Im experimenting with place saving and I got it to work with saving the itemname in a table, finding the asset in the explorer, then cloning it and CFraming the item, Is there a more efficient way of doing this with a large map? Including item properties is desired. If so please explain in decent detail.
I don’t know what you are saying. But, if you were referring to saying that you are making your OWN maps, then you make the map and put it into replicatedstorage and then clone it and set the parent to workspace when you need it.
Im trying to save a map that I have no control over, I know nothing about the place it’ll all be generated by the player. I need to save it after each visit.
Only save what you must. Usually in sandbox games there are certain base building blocks like a floor or fence. At that point all you have to save is the position and rotation of the primary part. Sometimes you also have to save the owner of it or something else that affects gameplay. If you do need to save the player then instead of adding the player’s id to the specific block, add the block into an array of the player. If you save color it may be a good idea to only have a couple of preset colors and group them that way too. If there are huge amounts of items this will greatly help save space. Another thing you could do is use ids attached to a name. Saving an id like 25 instead of a whole string like “A Huge Tree” will decrease the character amount a lot as well. Just think of all the ways you can group things and try to implement them. The character limit on datastores is fairly large so if you do it right you can generally keep it under, but make sure there is a max item limit of some sort.
Note: If you’re saving massive worlds it may be better to use an external service for your database. Sometimes you just can’t fit everything into Roblox’s datastores.
If you’re worried about saving every single part’s position and orientation, you can use a combination of AssetService.CreatePlaceAsync and AssetService.SavePlaceAsync. Just save it when everyone leaves.
It is placed into the inventory of the place’s creator with the given name and description. This method will also return the placeId of the new place, which can be used with TeleportService.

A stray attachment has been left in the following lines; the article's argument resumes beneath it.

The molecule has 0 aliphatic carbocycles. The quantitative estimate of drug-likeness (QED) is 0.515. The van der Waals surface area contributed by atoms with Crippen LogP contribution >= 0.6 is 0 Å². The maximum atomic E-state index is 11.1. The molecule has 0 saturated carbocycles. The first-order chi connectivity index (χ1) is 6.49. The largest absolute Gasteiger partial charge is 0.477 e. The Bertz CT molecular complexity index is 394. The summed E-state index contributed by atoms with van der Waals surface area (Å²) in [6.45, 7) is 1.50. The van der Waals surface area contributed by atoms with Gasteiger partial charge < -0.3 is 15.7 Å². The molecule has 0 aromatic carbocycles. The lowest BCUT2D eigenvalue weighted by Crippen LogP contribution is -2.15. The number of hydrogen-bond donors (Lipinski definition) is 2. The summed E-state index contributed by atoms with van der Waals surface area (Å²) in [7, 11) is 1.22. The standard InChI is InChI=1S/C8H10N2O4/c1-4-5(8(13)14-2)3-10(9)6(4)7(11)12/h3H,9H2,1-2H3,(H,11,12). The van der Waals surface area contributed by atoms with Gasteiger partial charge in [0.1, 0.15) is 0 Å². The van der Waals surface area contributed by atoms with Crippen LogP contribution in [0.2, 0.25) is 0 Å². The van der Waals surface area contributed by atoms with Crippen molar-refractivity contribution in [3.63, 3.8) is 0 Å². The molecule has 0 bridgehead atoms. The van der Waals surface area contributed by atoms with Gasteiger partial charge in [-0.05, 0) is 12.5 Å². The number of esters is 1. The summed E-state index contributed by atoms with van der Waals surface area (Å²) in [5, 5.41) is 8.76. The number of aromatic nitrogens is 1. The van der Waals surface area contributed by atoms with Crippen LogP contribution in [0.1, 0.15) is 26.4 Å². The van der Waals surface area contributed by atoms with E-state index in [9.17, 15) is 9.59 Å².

If i had per say 200 different servers would 200 places be added into my inventory, if so, I plan to wipe servers, is there a method to this?
Use a datastore and save all the data in one string for the best use of available storage. Or use an external data service.
Don’t use names. Give each item an identifier, using numbers, lowercase letters and uppercase letters (base 61), so your first item is 0, your 11th item is a, your 36th item is A, and your 63rd item will be 01.
This means the minimum number of characters possible.
If you have multiple of the same item, include it’s identifier once, and list the positions afterwards. If your map snaps to a grid, then include cell coordinates instead of actual position, e.g. a 2D 120x120 grid, snapping to 3 studs, will have coordinates 0 to 39 in each direction.
So a quick example. For 5 clones of item a7, placed in cell coordinates (1, 6); (3, 4); (20, 7); (2, 35); (0, 0), and one clone of 6B in (7, 3) you could have:
You could add rotation snapped to a certain degrees as a third coordinate. E.g. snapping to 15 degrees increments would be rotation 5 for an object rotated 75 degrees to the world axis.
a7:1,6,5;3,4,0;... for 75 and 0 degrees on those first two.
The optimisations you can make really depend on your exact setup. The more constrained your placement is, the more you can compress. If you’re dealing with large numbers for your coordinates, encode them in base 61 or base 64 like we did with the identifiers, and it’ll take up less characters.
You then use string manipulation to split up the string by the various delimiters (comma
; and slash
/ in the examples I gave), and then progressively load in the map items.
If you allow completely free positioning in 3 dimensions, and rotate in all three axes, then you may hit the datastore character limit for a single key.
I’m doing something similar with my citybuilding game. Once you’ve got your rules in place you can grab your longest identifier, your largest coordinates, and the maximum number of objects to work out the longest possible string. If this is too long for a datastore then you’ll need an external service or you’ll have to split up the string into multiple keys, which can get messy if one fails to save.